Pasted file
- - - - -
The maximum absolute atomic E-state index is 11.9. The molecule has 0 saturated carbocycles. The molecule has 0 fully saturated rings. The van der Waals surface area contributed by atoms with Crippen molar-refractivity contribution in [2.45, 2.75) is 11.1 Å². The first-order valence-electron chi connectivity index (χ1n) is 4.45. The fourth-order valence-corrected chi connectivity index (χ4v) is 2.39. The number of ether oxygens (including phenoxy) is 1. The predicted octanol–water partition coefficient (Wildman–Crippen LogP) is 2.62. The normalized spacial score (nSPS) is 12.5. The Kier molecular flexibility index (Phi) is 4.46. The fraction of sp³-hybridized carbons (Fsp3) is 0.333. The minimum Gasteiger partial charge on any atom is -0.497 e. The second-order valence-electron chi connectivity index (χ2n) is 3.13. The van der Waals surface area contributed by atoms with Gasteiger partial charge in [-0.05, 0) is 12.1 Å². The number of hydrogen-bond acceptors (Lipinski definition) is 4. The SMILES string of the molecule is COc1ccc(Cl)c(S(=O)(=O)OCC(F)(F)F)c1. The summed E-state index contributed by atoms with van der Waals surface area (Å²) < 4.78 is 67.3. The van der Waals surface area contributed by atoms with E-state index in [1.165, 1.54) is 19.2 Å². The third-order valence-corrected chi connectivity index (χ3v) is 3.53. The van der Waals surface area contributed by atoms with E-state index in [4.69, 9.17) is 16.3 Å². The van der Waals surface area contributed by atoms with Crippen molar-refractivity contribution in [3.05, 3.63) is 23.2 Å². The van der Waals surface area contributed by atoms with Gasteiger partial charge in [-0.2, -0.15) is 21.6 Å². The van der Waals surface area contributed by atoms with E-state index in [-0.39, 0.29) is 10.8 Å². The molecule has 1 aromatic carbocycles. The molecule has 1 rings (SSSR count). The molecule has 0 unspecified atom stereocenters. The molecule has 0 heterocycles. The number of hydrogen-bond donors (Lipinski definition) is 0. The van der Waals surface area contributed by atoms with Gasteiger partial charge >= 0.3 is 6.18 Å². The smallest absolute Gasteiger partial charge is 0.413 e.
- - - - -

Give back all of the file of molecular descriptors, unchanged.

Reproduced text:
The maximum absolute atomic E-state index is 11.9. The molecule has 0 saturated carbocycles. The molecule has 0 fully saturated rings. The van der Waals surface area contributed by atoms with Crippen molar-refractivity contribution in [2.45, 2.75) is 11.1 Å². The first-order valence-electron chi connectivity index (χ1n) is 4.45. The fourth-order valence-corrected chi connectivity index (χ4v) is 2.39. The number of ether oxygens (including phenoxy) is 1. The predicted octanol–water partition coefficient (Wildman–Crippen LogP) is 2.62. The normalized spacial score (nSPS) is 12.5. The Kier molecular flexibility index (Phi) is 4.46. The fraction of sp³-hybridized carbons (Fsp3) is 0.333. The minimum Gasteiger partial charge on any atom is -0.497 e. The second-order valence-electron chi connectivity index (χ2n) is 3.13. The van der Waals surface area contributed by atoms with Gasteiger partial charge in [-0.05, 0) is 12.1 Å². The number of hydrogen-bond acceptors (Lipinski definition) is 4. The SMILES string of the molecule is COc1ccc(Cl)c(S(=O)(=O)OCC(F)(F)F)c1. The summed E-state index contributed by atoms with van der Waals surface area (Å²) < 4.78 is 67.3. The van der Waals surface area contributed by atoms with E-state index in [1.165, 1.54) is 19.2 Å². The third-order valence-corrected chi connectivity index (χ3v) is 3.53. The van der Waals surface area contributed by atoms with E-state index in [4.69, 9.17) is 16.3 Å². The van der Waals surface area contributed by atoms with Crippen molar-refractivity contribution in [3.05, 3.63) is 23.2 Å². The van der Waals surface area contributed by atoms with Gasteiger partial charge in [-0.2, -0.15) is 21.6 Å². The van der Waals surface area contributed by atoms with E-state index in [-0.39, 0.29) is 10.8 Å². The molecule has 1 aromatic carbocycles. The molecule has 1 rings (SSSR count). The molecule has 0 unspecified atom stereocenters. The molecule has 0 heterocycles. The number of hydrogen-bond donors (Lipinski definition) is 0. The van der Waals surface area contributed by atoms with Gasteiger partial charge >= 0.3 is 6.18 Å². The smallest absolute Gasteiger partial charge is 0.413 e.